The Rep's 'Evening With Groucho' Satisfies Our Need to Laugh
In the divisive times we live in today, there is one commonality we all share: the need to laugh. And there is plenty of that and more in An Evening With Groucho, the one-man show about one of the funniest comedians of the 20th century.
Thanks to the amazing talents and dedication of actor Frank Ferrante, who also wrote the show, Groucho’s famous comedy routines are still alive and totally absurd in this absolutely hilarious, nonstop marathon that leaves the audience wanting more. Can 90 minutes (with 15 minute intermission) really go by that quickly?
In addition to that man with the trademark mustache and ever-present cigar, the Marx Brothers act also included Chico, Harpo, Gummo and Zeppo. Their popularity began in vaudeville and their movies included revered classics such as Duck Soup, A Day at the Races and A Night at the Opera.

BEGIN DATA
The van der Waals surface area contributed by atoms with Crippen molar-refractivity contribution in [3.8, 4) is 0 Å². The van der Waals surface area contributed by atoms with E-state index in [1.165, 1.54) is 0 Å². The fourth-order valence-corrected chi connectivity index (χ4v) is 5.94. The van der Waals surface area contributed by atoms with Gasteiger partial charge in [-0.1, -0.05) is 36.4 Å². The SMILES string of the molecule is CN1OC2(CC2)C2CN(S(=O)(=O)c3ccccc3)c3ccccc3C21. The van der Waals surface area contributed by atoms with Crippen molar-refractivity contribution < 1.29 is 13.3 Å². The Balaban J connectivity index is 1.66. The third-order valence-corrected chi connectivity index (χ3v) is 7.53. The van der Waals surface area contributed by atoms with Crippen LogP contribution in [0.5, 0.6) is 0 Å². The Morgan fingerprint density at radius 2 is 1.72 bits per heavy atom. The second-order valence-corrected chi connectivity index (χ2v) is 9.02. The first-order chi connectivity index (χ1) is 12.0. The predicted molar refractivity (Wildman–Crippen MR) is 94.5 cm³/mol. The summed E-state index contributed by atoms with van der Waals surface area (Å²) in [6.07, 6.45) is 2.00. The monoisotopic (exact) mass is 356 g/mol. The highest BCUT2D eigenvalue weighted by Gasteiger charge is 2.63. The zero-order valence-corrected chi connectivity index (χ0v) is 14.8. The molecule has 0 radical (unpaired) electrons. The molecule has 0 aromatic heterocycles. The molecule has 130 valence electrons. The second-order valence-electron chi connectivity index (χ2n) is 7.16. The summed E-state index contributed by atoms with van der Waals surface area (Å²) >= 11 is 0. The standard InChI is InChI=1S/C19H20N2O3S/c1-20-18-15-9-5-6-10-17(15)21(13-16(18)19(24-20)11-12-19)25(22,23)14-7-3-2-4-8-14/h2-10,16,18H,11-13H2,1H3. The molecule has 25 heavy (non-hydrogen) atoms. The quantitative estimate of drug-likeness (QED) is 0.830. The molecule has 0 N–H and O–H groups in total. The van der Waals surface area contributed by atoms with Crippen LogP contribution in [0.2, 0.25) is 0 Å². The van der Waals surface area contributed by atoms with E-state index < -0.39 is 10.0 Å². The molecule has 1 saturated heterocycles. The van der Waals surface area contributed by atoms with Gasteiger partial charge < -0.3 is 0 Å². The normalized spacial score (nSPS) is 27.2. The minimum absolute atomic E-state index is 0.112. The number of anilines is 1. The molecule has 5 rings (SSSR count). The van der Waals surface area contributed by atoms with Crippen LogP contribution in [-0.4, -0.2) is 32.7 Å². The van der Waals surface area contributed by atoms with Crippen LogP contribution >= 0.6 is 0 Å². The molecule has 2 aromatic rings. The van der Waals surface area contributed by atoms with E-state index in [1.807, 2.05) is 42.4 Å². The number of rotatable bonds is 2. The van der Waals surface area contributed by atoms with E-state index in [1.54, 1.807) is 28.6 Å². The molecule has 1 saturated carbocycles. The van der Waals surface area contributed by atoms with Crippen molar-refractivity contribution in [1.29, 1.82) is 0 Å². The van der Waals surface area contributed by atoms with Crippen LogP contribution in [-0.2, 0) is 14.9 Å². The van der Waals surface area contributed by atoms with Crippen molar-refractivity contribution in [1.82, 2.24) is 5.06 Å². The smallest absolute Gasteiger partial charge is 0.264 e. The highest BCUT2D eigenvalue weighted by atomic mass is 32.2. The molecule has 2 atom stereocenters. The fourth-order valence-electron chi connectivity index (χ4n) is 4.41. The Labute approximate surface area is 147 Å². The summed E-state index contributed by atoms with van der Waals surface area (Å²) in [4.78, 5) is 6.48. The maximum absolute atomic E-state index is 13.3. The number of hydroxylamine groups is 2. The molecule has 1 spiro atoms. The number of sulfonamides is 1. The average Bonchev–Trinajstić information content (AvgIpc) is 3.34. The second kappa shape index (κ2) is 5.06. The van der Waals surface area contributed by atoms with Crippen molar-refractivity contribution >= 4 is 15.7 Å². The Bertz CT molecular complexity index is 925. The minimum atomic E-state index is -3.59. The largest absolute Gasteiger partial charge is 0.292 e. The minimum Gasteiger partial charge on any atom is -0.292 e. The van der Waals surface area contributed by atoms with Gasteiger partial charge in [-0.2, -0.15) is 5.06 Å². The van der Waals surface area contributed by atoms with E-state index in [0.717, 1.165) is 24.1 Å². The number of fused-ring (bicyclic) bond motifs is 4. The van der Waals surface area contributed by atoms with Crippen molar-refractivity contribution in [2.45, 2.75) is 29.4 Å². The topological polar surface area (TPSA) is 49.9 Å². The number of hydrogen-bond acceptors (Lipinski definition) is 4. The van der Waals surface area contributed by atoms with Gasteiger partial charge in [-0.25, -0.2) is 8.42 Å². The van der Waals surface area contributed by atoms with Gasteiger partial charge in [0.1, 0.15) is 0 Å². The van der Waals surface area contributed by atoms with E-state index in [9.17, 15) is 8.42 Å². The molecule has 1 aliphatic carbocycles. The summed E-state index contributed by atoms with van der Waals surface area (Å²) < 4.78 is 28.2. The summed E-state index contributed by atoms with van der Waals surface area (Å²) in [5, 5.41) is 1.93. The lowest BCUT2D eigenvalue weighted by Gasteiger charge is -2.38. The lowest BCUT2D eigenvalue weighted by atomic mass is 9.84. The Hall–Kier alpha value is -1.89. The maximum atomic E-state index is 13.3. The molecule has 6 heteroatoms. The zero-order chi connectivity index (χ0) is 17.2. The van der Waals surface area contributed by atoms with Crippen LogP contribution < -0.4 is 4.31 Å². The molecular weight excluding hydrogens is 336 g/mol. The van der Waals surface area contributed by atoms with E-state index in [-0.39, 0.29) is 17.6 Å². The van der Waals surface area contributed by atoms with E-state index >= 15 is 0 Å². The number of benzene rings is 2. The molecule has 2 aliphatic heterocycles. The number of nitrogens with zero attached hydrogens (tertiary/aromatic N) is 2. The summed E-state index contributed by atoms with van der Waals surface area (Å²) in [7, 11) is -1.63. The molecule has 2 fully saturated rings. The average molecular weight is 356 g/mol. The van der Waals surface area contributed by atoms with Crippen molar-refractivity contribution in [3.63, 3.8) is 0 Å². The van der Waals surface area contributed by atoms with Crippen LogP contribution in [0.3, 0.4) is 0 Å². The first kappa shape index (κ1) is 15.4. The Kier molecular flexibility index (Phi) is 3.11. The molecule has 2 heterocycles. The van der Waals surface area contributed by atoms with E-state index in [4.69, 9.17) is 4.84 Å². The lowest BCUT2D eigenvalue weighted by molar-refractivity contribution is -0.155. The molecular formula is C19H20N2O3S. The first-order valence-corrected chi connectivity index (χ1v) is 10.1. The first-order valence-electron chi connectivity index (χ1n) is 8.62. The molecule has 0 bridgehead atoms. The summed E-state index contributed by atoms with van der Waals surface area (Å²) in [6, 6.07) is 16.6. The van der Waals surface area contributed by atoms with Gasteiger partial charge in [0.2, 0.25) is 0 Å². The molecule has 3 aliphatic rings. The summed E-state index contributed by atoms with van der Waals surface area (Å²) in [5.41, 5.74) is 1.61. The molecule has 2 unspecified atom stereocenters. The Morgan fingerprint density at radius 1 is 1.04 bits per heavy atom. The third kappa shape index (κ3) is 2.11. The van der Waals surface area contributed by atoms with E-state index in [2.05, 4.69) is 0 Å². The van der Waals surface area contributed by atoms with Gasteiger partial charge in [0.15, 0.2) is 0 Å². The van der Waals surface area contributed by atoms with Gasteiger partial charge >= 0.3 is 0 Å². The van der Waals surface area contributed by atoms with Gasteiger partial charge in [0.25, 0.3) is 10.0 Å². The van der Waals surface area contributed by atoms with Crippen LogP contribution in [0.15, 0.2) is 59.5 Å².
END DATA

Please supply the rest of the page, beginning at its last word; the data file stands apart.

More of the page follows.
But it’s Groucho that always stood out. Ferrante’s passion for the man and comic shine through in the writing and in his performance. We learn much of his family’s life, the brothers’ upbringing and their rise during the early 1900s.
Fans will recognize that every movement and gesture is there: the crazy leg twists, the uplifted, rolling eyeballs and, in particular, spontaneous jokes off script involving audience members. The double entendres to pretty women are ongoing as well as the humorous jabs to married couples.
With the help of accompanist Gerald Sternbach on piano (also a comic part of the act), we get to hear such classic movie tunes like “I’m Against It” (Horsefeathers) to the most recognizable “Lydia, the Tattooed Lady” (At the Circus).
So many of Groucho’s lines have stood the test of time. And at show’s end, the one that most comes to mind: "Hello, I must be going." That is, until the next time.
Through May 28 at the Stackner Cabaret, 108 E. Wells St. For tickets call 414-224-9490 or visit milwaukeerep.com.